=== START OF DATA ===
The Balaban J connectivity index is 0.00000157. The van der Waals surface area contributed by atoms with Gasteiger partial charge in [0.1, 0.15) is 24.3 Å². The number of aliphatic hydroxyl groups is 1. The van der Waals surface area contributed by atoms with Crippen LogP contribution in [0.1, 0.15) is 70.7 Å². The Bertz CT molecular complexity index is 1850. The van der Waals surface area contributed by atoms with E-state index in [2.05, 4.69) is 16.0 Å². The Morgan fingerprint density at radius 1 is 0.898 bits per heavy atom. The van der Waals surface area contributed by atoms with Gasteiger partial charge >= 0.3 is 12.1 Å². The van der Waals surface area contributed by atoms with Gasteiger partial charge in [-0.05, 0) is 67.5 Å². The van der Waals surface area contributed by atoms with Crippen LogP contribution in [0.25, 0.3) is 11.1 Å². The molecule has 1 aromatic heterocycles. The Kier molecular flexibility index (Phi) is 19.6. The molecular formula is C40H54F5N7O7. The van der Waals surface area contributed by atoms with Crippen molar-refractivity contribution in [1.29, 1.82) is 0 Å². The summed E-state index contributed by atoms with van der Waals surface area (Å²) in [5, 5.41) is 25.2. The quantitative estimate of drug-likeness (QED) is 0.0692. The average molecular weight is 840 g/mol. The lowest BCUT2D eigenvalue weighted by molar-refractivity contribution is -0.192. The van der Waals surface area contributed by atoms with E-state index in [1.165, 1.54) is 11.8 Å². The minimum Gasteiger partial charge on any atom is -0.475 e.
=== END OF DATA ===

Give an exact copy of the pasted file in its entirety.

The Balaban J connectivity index is 0.00000157. The van der Waals surface area contributed by atoms with Gasteiger partial charge in [0.1, 0.15) is 24.3 Å². The number of aliphatic hydroxyl groups is 1. The van der Waals surface area contributed by atoms with Crippen LogP contribution in [0.1, 0.15) is 70.7 Å². The Bertz CT molecular complexity index is 1850. The van der Waals surface area contributed by atoms with E-state index in [2.05, 4.69) is 16.0 Å². The Morgan fingerprint density at radius 1 is 0.898 bits per heavy atom. The van der Waals surface area contributed by atoms with Gasteiger partial charge >= 0.3 is 12.1 Å². The van der Waals surface area contributed by atoms with Gasteiger partial charge in [-0.05, 0) is 67.5 Å². The van der Waals surface area contributed by atoms with Crippen LogP contribution in [0.25, 0.3) is 11.1 Å². The molecule has 1 aromatic heterocycles. The Kier molecular flexibility index (Phi) is 19.6. The molecular formula is C40H54F5N7O7. The van der Waals surface area contributed by atoms with Crippen molar-refractivity contribution in [1.29, 1.82) is 0 Å². The summed E-state index contributed by atoms with van der Waals surface area (Å²) in [5, 5.41) is 25.2. The quantitative estimate of drug-likeness (QED) is 0.0692. The average molecular weight is 840 g/mol. The lowest BCUT2D eigenvalue weighted by molar-refractivity contribution is -0.192. The van der Waals surface area contributed by atoms with E-state index in [1.165, 1.54) is 11.8 Å². The minimum Gasteiger partial charge on any atom is -0.475 e.